An alternative about where to register defaults


#1

Hi everyone,

I am studying chapter 13 and have been considering alternatives regarding where to place
the code for registering the defaults.

If i did this in

method of [quote]AppController.m?[/quote] would it be a good practice? instead of placing it in the suggested

??


#2

What is the particular reason for wanting to do it that way?


#3

Just wondering and seeking for alternatives…

I am totally new to Mac programming (after being in windows visual studio for years).
Trying to get things done in more than one way.

By the way, i just tried it and it works fine.
After that, i just turned back to the + (void)initialize way


#4

I hate Windows. The world would be a much better place without it. :slight_smile:

You could also create a new class named MySettings or MyDefaults or something else you choose and make it responsible for handling anything related to user defaults:

@interface MySettings: NSObject
+ (BarType)bar;
+ (void)setBar:(BarType)v;

+ (FooType)foo;
+ (void)setFoo:(FooType)v;
...

@end
@implementation MySettings

+ (void)registerDefaults {
...
}

+ (void)initialize {
   static dispatch_once_t onceToken;
   dispatch_once (&onceToken) {
      [self registerDefaults];
   }
}

+ (BarType)bar {
...
}

+ (void)setBar:(BarType)v {
...
}

+ (FooType)foo {
...
}

+ (void)setFoo:(FooType)v {
...
}

...

@end

Note how all methods are class methods.


#5

Very practical approach. Thanks a lot!!!

I still have one question:
Why do you have to make use of Grand Central Dispatch?
I am not familiar with it. I think the code you written, makes sure that:

is called only once? right?

But i thought that

is already called only once.

Thanks anyway…


#6

You don’t really have to call GCD, but I have seen cases where a class’s initialize method is begin called more than once in large programs (which I could not explain.)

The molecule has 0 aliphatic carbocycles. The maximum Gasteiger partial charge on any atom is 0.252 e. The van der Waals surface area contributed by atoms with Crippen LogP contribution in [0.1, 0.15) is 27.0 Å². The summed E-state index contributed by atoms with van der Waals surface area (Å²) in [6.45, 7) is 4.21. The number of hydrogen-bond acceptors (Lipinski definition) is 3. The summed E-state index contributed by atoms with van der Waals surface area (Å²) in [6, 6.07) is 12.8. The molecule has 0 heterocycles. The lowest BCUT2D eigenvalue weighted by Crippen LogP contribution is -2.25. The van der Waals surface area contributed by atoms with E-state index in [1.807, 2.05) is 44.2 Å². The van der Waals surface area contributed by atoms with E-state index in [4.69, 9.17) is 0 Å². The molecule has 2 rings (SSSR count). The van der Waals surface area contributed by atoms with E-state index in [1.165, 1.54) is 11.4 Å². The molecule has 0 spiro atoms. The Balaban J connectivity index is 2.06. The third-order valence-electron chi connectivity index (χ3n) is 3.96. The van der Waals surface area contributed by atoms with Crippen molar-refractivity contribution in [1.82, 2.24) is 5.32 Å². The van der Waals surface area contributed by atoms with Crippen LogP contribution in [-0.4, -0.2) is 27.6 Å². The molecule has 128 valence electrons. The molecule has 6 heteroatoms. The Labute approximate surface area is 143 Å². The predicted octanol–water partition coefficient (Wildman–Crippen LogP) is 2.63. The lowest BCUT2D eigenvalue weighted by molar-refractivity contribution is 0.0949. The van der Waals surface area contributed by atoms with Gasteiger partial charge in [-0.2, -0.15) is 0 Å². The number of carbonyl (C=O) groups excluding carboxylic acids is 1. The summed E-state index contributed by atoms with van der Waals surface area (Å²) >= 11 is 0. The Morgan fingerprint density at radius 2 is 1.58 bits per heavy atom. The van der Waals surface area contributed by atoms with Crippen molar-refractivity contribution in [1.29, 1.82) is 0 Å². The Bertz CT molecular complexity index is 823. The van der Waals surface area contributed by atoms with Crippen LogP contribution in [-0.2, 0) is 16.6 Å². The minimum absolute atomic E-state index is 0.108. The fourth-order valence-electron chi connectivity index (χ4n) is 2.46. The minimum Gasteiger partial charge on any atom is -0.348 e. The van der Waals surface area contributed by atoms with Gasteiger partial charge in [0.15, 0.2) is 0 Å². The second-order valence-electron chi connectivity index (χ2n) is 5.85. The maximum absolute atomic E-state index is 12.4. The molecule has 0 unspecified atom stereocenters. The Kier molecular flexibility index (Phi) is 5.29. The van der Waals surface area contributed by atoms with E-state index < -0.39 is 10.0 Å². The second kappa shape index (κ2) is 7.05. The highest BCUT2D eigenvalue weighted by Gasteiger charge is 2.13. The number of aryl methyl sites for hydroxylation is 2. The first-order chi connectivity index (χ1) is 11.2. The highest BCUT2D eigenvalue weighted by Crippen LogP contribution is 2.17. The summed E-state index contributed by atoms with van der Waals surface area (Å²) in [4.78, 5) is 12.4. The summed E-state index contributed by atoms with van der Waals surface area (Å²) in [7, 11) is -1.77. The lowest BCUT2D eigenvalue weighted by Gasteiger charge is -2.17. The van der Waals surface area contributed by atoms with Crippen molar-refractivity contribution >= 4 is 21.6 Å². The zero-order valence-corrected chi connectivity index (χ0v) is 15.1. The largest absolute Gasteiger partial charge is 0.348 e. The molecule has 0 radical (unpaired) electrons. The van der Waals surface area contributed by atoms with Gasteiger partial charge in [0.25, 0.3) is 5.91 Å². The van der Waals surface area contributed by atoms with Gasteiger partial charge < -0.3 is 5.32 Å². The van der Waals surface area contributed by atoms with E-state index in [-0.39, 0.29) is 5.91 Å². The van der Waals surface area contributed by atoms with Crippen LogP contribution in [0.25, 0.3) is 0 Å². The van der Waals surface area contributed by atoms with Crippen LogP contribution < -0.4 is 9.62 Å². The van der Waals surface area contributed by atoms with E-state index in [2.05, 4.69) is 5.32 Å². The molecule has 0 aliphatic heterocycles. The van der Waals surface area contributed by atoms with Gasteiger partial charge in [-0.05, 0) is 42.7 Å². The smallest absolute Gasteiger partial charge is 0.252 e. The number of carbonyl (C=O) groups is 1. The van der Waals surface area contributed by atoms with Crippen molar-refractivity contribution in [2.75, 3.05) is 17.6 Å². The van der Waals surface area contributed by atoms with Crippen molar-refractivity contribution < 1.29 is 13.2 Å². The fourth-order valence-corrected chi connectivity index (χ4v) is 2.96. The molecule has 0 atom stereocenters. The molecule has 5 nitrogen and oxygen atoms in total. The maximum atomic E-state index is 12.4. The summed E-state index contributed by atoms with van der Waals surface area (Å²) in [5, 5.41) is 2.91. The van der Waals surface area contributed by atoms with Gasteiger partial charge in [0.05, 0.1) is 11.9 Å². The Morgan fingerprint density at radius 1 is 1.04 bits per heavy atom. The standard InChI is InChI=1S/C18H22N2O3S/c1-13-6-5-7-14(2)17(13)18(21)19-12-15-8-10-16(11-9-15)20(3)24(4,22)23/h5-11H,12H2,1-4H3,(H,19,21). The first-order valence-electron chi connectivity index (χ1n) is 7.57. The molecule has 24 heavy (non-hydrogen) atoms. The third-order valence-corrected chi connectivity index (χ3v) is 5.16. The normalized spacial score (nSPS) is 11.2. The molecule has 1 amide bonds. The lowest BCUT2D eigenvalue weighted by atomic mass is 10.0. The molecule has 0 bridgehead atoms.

Also it is worth investing time to learn GCD so that you can perform heavy computations without blocking your UI thread, and also more importantly, to make good use of the multi cores available on Macs and even on iOS devices.


#7

I have another question if you don’t mind:

You said that a solution is to create a new class e.g. a class named MySettings,
put only class methods in it and use the + (void)initialize method to register the defaults.

I did some research about + (void)initialize and i found that:

How to we cope with this possibility? That + (void)initialize may not be called,
especially if we build a special class for our job? Do we have to send a message that does nothing,
just to get the + (void)initialize method called?

In the book’s solution, AppController’s + (void)initialize is called, because AppController is used early in the application
and is instatiated early. Right?


#8

Objective-C’s run time system guarantees that a class’s +(void)initalize is called before any instances of that class are sent messages.

For example:

//
//  main.m
//

#define MY_Log() NSLog (@"%s", __PRETTY_FUNCTION__)
#define MY_Logs(P1) NSLog (@"%s: %s", __PRETTY_FUNCTION__, P1)
#define MY_LogS(P1) NSLog (@"%s: %@", __PRETTY_FUNCTION__, P1)
#define MY_Log1(P1, P2) NSLog (@"%s: "P1, __PRETTY_FUNCTION__, P2)

@interface Foo: NSObject
- (void)setupFoo;
@end

@interface Bar: NSObject
- (void)setupBar;
@end

#import <Foundation/Foundation.h>

int main(int argc, const char * argv[])
{
    @autoreleasepool { 
        MY_Logs ("Creating a Foo...");
        Foo *foo = [[Foo alloc] init];
        [foo setupFoo];
        
        MY_Logs ("Creating a Bar..");
        Bar * __unused bar = [[Bar alloc] init];
    }
    return 0;
}

@implementation Foo

+ (void)initialize
{
    MY_Log ();
}

- (id)init
{
    MY_Log ();
    return [super init];
}

- (void)setupFoo
{
    MY_Log ();
}
@end

@implementation Bar

+ (void)initialize
{
    MY_Log ();
}

- (id)init
{
    MY_Log ();
    return [super init];
}


- (void)setupBar
{
    MY_Log ();
}
@end


#9

Here is the explanation for initialize being called twice:
http://www.mikeash.com/pyblog/friday-qa-2009-05-22-objective-c-class-loading-and-initialization.html

This would happen if there is a sub class of the original class with the initialize method, that doesn’t override this original initialize method…